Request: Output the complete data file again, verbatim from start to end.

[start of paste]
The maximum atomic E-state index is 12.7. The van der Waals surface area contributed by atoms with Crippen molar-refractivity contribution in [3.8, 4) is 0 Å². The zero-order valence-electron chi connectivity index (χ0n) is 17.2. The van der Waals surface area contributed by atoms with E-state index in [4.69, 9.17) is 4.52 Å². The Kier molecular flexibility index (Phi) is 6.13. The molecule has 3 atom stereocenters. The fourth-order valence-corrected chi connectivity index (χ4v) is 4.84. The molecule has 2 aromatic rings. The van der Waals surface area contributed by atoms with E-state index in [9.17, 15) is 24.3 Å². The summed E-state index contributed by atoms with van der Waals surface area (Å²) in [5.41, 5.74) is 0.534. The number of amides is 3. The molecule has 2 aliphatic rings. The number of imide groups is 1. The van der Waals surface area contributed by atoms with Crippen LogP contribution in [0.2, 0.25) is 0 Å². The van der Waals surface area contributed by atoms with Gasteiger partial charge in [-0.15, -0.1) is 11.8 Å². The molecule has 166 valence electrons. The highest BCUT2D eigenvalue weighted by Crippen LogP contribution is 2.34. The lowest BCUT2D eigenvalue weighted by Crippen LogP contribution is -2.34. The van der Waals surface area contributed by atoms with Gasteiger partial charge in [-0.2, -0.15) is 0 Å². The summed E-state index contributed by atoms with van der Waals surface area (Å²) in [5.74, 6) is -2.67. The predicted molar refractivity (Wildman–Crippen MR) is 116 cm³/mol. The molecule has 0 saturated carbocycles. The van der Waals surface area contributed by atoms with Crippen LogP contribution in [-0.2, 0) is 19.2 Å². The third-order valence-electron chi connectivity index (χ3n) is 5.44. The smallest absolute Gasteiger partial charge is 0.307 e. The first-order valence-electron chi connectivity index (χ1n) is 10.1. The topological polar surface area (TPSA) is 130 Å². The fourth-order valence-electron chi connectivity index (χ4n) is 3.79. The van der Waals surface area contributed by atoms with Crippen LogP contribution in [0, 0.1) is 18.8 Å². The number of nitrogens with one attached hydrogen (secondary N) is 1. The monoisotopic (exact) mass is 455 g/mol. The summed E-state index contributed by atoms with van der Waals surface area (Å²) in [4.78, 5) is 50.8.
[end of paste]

The maximum atomic E-state index is 12.7. The van der Waals surface area contributed by atoms with Crippen molar-refractivity contribution in [3.8, 4) is 0 Å². The zero-order valence-electron chi connectivity index (χ0n) is 17.2. The van der Waals surface area contributed by atoms with E-state index in [4.69, 9.17) is 4.52 Å². The Kier molecular flexibility index (Phi) is 6.13. The molecule has 3 atom stereocenters. The fourth-order valence-corrected chi connectivity index (χ4v) is 4.84. The molecule has 2 aromatic rings. The van der Waals surface area contributed by atoms with E-state index in [9.17, 15) is 24.3 Å². The summed E-state index contributed by atoms with van der Waals surface area (Å²) in [5.41, 5.74) is 0.534. The number of amides is 3. The molecule has 2 aliphatic rings. The number of imide groups is 1. The van der Waals surface area contributed by atoms with Crippen LogP contribution in [0.2, 0.25) is 0 Å². The van der Waals surface area contributed by atoms with Gasteiger partial charge in [-0.15, -0.1) is 11.8 Å². The molecule has 166 valence electrons. The highest BCUT2D eigenvalue weighted by Crippen LogP contribution is 2.34. The lowest BCUT2D eigenvalue weighted by Crippen LogP contribution is -2.34. The van der Waals surface area contributed by atoms with Gasteiger partial charge in [-0.2, -0.15) is 0 Å². The summed E-state index contributed by atoms with van der Waals surface area (Å²) in [5.74, 6) is -2.67. The predicted molar refractivity (Wildman–Crippen MR) is 116 cm³/mol. The molecule has 0 saturated carbocycles. The van der Waals surface area contributed by atoms with Crippen LogP contribution in [-0.2, 0) is 19.2 Å². The third-order valence-electron chi connectivity index (χ3n) is 5.44. The smallest absolute Gasteiger partial charge is 0.307 e. The first-order valence-electron chi connectivity index (χ1n) is 10.1. The topological polar surface area (TPSA) is 130 Å². The fourth-order valence-electron chi connectivity index (χ4n) is 3.79. The van der Waals surface area contributed by atoms with Crippen LogP contribution in [0, 0.1) is 18.8 Å². The number of nitrogens with one attached hydrogen (secondary N) is 1. The monoisotopic (exact) mass is 455 g/mol. The summed E-state index contributed by atoms with van der Waals surface area (Å²) in [4.78, 5) is 50.8.